“And you must be Tess VanBrandt,” he said, eyes fixing on me. He sounded just as bold and debonair as he looked. “I’m Alec Wilhelm, managing partner here at ASP.”
I stood up and promptly walked over to him. “Yes. It’s a pleasure to meet you.”
We shook hands. He had fine bones, long fingers, rope-like veins from his knuckles to his wrist. My grip was probably tighter than he expected; he looked impressed.
“Follow me. My office is just down the hall,” he said.
He led me through a hallway lined with wine-red carpet and stylish wallpaper. Paintings hung from the wall in gold-painted frames: classic scenes of dueling gladiators, and Roman soldiers invading various places. He opened a door with A. Wilhelm, Esquire, Attorney at Law printed in formal gold lettering.
“Right this way, Miss VanBrandt,” he said and motioned me inside.
His office was almost like the hallway, only with high windows looking out onto the swarming streets below. He said I could take a seat anywhere, indicating a plush divan and puffy chairs with ottomans. Instead, I picked the sturdiest-looking leather chair in front of his desk.
He sat down in his executive chair with a theatrical sigh, leaning forward and interlocking his fingers in front of him. His desk looked clean, nondescript, except for a strange-looking glass paperweight on a light stack of envelopes. With a second look, I realized the glass trinket had a once-living scorpion preserved inside.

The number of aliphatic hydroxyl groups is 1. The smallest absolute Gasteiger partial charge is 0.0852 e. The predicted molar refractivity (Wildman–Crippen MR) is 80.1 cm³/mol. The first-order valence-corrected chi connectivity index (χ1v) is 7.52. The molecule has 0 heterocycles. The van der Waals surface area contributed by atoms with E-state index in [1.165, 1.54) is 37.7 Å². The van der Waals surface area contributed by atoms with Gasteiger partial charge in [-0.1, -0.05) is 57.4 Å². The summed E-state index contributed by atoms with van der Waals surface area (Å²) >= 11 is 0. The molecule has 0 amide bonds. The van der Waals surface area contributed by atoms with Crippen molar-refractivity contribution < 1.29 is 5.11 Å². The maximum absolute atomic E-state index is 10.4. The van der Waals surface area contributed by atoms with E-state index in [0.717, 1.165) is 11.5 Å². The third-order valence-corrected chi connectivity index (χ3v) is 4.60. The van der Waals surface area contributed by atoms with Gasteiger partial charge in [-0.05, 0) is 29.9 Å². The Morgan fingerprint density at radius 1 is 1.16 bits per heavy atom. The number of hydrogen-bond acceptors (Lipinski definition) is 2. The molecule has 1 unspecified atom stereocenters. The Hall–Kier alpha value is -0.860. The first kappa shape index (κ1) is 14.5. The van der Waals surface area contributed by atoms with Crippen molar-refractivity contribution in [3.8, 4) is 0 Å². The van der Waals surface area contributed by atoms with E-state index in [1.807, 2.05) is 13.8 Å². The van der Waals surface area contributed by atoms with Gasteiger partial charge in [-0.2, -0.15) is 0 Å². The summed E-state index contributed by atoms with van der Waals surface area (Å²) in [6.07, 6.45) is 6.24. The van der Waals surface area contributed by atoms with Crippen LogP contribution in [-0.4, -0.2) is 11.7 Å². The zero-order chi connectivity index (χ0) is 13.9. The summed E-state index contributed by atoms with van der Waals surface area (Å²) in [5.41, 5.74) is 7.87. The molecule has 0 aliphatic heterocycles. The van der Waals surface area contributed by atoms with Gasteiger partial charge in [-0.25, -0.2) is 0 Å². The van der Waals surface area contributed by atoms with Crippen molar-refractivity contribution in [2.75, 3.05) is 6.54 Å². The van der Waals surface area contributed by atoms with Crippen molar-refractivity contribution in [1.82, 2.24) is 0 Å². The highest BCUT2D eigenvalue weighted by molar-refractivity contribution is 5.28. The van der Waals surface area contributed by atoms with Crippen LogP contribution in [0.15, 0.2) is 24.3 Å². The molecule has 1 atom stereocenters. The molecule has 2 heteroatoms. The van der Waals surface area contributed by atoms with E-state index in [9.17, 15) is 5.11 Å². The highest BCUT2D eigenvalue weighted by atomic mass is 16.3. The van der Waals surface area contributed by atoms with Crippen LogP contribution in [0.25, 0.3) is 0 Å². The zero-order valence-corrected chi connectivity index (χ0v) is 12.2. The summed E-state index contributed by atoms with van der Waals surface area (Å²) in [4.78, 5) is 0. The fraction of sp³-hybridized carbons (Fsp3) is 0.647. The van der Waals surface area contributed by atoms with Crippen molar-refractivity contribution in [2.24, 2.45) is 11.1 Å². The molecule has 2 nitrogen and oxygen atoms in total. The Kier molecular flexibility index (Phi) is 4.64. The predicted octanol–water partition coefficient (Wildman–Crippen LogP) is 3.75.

“So, Tess,” he said, “is that short for something?”
I shook my head. “No, it’s just Tess.”
He nodded with just a flicker of a smile. “Let me begin by asking, are you familiar with ASP and what we do?”
“Of course.” Immediately, I started paraphrasing what I’d read online. I made sure to mention that I knew what “pro-social” meant.
“I see you’ve done your homework,” he said with a wry laugh. “Now, your résumé…” He opened a portfolio and took out the copy that Luhrman-Rothstein had sent him; apparently I wasn’t going to need the 10 copies I’d printed. “…your résumé says you have a Bachelor’s in Finance and a Paralegal Certificate, is that correct?”
“Yes, that’s correct.”
“And your portfolio shows that your main interest is in civil law?”
“Yes.” Apparently they sent him my portfolio, too.
“I see.” He leaned back, reaching his hands behind his head. “So tell me, Tess, why should I hire you?”
I only had a moment to conjure up a response; it wouldn’t matter if it sounded rushed. The only wrong answer to this question is hesitation.